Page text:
Q and A
• What kind of church is this?
St. Mark’s-in-the-Valley is an Episcopal Church, part of the worldwide Anglican Communion of churches that have grown out of the Church of England. Arising from both catholic and protestant roots, we see ourselves as both and are often called a “bridge church” that reaches around those and other differences. We are also known as a “mainline” church that has both a deep history and a strong scholarly practice that is intended to ground our lively current experience of God and community in sound thinking and practice.
• Will I fit in?
Most likely. St. Mark’s intends to be a spacious church that welcomes an ever-broadening group of people from differing cultural and racial backgrounds, all age groups, and varied identities and life perspectives. Episcopal churches generally seek to be “comprehensive” – able to extend our embrace around what often divides groups of people or our culture generally. In an increasingly global culture, we are all challenged to grow and recognize God’s presence in the other person – and we typically discover that we are richer for having risen to the call.
• Can I take communion?
Yes. We are clear that the altar is God’s Table, not the property of any individual or group (including the church to which it is entrusted). We do not come on the basis of specific thoughts or temporal commitments but on the foundation of God’s love of all human beings and God’s desire to feed every person with God's presence and love. All ages (including children) are invited to receive and most everyone does. Resources to reflect on various understandings and meanings of communion are widely available and may be helpful, but our participation is not dependent on what we are thinking or our past or present life experience.
• How do I take communion?
At St. Mark’s, we typically come to the altar, one pew at a time, and receive bread first, then sip from the chalice. “Intinction” is another method of receiving the wine, whereby the bread or wafer is dipped into the chalice, so that one receives the bread and wine together. It is also perfectly acceptable to receive the communion bread only. We do have gluten-free alternatives at all services (simply indicate to the priest if that is your preference). In its particulars, it is very simple and you can probably just key off of other people gathered at the service for what to do.
• Will I get lost in the service?
Sooner or later. Everyone (including the priest) does from time-to-time. Truthfully, it doesn’t matter. We speak of our services as "handmade." They are made by and for human beings and are thus imperfect. Our participation is always imperfect. We get lost, drop things, turn the wrong way, bump into one another – just like the rest of life. There’s no competition or evaluation to “get it right.” We just do our best (whatever that is from day-to-day). The service leaflet makes it somewhat simpler to join in, as all the words and music for each service are in a document that starts at the beginning and goes to the end. Also, people are fine to be asked “what’s happening now?” and you may either find out or find someone else who is also lost!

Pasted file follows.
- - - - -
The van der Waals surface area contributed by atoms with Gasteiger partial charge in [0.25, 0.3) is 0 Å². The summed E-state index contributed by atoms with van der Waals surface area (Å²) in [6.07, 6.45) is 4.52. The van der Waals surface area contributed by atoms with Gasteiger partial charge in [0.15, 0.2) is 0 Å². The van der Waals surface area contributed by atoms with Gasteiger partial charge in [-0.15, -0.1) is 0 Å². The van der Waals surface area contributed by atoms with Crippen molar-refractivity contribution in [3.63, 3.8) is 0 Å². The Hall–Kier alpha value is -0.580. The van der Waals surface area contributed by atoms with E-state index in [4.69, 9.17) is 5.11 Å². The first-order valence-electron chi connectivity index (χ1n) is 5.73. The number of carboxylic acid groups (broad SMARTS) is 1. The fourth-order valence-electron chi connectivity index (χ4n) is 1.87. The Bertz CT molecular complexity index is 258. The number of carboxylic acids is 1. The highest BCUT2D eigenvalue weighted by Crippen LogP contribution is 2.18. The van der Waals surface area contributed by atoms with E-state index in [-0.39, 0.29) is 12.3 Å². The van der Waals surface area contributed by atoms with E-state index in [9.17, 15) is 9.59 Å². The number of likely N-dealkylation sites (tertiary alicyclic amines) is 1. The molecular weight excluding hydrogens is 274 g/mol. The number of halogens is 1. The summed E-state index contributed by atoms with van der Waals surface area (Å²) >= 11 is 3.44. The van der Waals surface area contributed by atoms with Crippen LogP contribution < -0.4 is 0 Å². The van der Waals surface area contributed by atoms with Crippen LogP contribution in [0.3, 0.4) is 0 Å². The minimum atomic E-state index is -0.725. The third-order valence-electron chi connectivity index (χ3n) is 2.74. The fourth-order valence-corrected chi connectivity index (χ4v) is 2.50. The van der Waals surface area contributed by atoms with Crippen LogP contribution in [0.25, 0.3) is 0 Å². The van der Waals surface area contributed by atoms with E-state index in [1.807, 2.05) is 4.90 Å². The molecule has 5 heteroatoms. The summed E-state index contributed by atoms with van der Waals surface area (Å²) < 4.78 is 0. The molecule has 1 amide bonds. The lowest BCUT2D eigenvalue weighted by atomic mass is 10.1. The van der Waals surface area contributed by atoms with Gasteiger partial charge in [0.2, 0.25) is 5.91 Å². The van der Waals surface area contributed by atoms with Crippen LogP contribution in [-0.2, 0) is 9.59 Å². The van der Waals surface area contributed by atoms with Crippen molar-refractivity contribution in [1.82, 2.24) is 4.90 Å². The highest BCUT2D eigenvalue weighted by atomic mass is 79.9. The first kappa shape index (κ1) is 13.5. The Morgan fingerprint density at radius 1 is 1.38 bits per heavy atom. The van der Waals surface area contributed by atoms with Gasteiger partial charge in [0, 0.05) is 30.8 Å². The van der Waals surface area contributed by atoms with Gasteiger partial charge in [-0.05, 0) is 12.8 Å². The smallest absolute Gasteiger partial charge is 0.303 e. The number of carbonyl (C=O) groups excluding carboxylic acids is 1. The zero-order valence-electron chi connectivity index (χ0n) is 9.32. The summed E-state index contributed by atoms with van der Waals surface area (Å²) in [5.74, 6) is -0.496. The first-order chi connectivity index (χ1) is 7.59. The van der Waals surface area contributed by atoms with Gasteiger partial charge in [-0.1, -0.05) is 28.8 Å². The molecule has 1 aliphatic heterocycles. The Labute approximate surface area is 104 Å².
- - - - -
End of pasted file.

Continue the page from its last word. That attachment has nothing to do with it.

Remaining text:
• Do I have to sing?
No. You may let others do the singing for you. Just like sometimes we don’t feel like praying and let others pray for us. We do have opportunities to sing and you might consider joining in, especially if you don’t sing perfectly. Singing used to be a normal part of human experience, without any expectation of sounding like an auto-tuned recording that we hear so often these days. Singing is a way of joining into communal experience and St. Augustine used to say “those who sing pray twice.” Singing is a way of embodying prayer. As with all participation in worship, though, there is no competition or evaluation when it comes to singing.
• Do I have to stay after the service?
No. Some do, some don’t, some do sometimes, but not other times. It’s entirely your choice and there’s no expectation as our schedules and interests vary widely.
• When are the services?
Summer: Memorial Day weekend through and including Labor Day weekend, services are at 9 am and 5 pm.
Program year: the weekend after Labor Day through the weekend before Memorial Day weekend: 8 am, 10 am and 5 pm.
Special services for holy days, feasts and fasts are announced in the weeks prior (such as for Christmas, Holy Week and Easter).
• What do I wear?
Living in California and in our small town/rural environment, dress is casual. As you would expect, people wear pretty much what they want on a spectrum from business-casual through weekend-casual. Most important is not to think of dress as being a barrier for you or children in your household. Coming from or going to other activities (sports, beach, gardening) can certainly determine what you wear to church.
• What about my children?
Children are full members of the Body of Christ and have full claim on the life and ministry of the church. They both contribute to and receive the ministry of the church. Children and youth are welcome in all worship services, to serving in all special capacities at services, and to an expanding array of programs and activities designed particularly for children and youth.
• Do people come alone?
Yes, regularly. It’s not unusual for either singles or single members of couples to come by themselves.
• Where do I park?
St. Mark’s has a 70-car parking lot on the north side of the church (enter from Nojoqui Avenue) and there is also a lot of street parking around the church.
• Is the building accessible?
Yes. St. Mark’s buildings and restrooms are all accessible.
• Where are the restrooms?
There are restrooms on the Courtyard, in Stacy Hall and on the sacristy hallway in the church (ushers can direct you).